It is irrrelevant what cars I own. You do not know where I drive them – which happens to be very rarely and not in such built up areas

I’m not sure it’s irrelevant to own the highest polluting vehicles when engaging in a topic about emissions and not mentioning it. Politicians call this ‘full disclosure’. And to claim they are only driven rarely and not in such built up areas poses more questions; the RAC recommends that diesel cars be driven for 30-40 miles ‘on a regular basis.’ If that’s being done then they become serious contributors to air pollution, surely?

But even if that is done in a rural setting, or even ‘not in such built up areas’ the emissions remain in the atmosphere and eventually enter lungs. The government states “Nitrogen dioxide is heavier than air, such that exposure in poorly ventilated, enclosed, or low-lying areas can result in asphyxiation.”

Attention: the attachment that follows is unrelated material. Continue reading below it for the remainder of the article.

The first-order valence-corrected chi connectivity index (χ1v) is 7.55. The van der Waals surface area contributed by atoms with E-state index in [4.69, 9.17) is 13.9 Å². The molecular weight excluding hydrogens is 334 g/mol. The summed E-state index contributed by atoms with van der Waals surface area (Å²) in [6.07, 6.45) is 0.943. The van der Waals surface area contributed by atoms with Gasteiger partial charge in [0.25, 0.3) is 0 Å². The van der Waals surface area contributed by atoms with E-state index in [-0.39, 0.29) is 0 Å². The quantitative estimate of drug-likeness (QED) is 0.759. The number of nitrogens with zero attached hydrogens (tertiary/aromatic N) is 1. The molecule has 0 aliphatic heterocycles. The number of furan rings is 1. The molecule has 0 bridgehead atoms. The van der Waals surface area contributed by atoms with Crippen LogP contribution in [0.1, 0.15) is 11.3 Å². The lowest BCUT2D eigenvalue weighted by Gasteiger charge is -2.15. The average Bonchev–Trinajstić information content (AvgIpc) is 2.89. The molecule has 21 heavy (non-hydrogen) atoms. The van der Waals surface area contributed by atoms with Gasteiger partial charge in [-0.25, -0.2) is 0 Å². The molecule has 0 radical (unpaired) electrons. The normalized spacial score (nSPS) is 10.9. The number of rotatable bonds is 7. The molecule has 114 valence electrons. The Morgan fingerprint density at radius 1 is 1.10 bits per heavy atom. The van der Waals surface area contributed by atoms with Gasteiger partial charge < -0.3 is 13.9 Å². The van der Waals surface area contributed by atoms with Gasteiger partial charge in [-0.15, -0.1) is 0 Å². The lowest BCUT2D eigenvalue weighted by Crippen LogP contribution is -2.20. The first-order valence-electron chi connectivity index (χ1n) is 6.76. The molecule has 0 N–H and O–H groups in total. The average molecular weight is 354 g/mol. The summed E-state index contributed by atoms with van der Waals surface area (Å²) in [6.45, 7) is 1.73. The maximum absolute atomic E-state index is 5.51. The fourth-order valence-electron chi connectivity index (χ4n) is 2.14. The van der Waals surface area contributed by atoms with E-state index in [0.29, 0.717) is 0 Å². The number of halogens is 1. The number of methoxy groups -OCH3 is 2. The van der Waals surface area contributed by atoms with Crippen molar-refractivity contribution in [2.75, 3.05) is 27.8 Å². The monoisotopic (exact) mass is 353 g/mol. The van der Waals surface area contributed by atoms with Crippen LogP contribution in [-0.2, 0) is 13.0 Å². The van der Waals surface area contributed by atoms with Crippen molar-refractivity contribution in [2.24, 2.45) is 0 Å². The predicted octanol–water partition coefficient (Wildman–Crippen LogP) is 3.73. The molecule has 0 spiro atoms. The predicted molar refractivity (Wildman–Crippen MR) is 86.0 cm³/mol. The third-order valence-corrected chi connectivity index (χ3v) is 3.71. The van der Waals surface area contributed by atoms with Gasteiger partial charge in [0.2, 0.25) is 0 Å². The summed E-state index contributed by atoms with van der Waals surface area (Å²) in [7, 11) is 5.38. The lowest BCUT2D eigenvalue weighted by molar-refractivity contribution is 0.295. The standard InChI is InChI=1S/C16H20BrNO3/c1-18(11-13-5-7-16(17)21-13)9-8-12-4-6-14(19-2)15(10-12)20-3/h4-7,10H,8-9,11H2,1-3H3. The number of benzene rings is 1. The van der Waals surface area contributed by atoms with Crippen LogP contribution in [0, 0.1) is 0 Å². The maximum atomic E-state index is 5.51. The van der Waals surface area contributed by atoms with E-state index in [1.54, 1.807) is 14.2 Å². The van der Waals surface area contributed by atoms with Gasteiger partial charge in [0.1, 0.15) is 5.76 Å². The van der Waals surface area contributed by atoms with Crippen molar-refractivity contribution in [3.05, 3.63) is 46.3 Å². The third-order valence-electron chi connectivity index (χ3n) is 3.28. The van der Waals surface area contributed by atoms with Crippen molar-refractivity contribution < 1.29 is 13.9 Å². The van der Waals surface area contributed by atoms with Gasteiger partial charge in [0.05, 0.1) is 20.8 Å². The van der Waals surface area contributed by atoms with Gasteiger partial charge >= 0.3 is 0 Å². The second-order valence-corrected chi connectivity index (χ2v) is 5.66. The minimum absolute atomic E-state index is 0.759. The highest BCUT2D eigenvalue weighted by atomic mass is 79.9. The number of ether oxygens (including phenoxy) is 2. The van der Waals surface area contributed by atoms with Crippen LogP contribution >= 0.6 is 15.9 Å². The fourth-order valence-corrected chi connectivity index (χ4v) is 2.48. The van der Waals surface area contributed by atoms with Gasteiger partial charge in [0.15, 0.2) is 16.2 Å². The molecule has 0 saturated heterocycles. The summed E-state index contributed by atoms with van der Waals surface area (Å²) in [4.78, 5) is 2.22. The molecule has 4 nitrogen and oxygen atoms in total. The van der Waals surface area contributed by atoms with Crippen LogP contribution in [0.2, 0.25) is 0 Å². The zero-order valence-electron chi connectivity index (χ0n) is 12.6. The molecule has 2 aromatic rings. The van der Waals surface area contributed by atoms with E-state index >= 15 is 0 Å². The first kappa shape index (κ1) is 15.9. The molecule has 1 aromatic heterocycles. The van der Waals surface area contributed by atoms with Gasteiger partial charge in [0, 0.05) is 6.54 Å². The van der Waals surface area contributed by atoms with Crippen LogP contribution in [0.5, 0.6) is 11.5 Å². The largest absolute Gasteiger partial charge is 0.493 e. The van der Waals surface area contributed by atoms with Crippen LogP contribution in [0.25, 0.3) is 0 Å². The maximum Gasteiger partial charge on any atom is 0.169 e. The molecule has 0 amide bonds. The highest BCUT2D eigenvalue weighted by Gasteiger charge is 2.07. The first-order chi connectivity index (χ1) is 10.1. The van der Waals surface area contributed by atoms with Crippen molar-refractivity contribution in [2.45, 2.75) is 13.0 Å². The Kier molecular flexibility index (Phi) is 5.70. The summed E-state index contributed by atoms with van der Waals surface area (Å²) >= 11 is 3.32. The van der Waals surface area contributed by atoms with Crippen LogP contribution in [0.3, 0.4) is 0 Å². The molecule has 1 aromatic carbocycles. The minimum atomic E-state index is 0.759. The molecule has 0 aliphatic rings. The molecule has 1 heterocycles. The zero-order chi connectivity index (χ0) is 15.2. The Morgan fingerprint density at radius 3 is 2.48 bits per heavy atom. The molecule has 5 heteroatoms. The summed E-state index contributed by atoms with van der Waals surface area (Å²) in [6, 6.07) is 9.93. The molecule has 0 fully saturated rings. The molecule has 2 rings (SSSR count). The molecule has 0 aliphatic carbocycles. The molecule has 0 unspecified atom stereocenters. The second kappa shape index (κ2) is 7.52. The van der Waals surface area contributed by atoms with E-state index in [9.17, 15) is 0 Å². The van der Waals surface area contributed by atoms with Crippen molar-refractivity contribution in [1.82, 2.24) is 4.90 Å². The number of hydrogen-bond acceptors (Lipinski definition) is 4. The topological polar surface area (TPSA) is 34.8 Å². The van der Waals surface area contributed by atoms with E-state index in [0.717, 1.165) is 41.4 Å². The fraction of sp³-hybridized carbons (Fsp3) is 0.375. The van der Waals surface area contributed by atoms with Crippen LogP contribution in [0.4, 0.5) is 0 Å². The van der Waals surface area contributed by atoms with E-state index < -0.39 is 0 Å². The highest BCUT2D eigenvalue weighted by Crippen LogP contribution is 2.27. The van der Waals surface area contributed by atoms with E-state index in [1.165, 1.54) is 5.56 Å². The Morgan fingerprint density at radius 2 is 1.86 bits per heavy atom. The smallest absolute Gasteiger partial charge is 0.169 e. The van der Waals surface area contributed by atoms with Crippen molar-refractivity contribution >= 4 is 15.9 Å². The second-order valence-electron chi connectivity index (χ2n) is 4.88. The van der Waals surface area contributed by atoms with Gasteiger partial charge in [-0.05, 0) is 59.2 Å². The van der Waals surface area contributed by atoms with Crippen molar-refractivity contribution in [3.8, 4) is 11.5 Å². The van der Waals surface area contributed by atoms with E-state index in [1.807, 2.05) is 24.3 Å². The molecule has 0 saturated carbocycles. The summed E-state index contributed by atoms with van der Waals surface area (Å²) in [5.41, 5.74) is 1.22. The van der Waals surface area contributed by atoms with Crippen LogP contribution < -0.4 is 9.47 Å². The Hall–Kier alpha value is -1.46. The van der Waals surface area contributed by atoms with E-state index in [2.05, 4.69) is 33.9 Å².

The upshot of all this is that the government needs to get its act together on polluting vehicles sooner rather than later. Otherwise, the risks to life in a high-pressure heatwave will become unacceptable.

Well, I don’t agree with the personal comments. Hoewever; as it happens, I have declared the cars that I own a number of times.

Those with BEVs need to remember that they also pollute – tyre and brake dust, and 30-40% of their elecricity is generated from fossil fuel – that pollutes.

Pollution does not only depend upon the engine but is proportional to distance driven. So driving a pre Euro 6 diesel vehicle 500 miles a year is likely to be much less polluting than 8000 miles in a Euro 6.

They’ve another office in Cardiff’s Capital Quarter. That sounds like a heavily populated area so may not be good for pollution.

I doubt they will move from Marylebone Road any time soon as they spent many millions on it.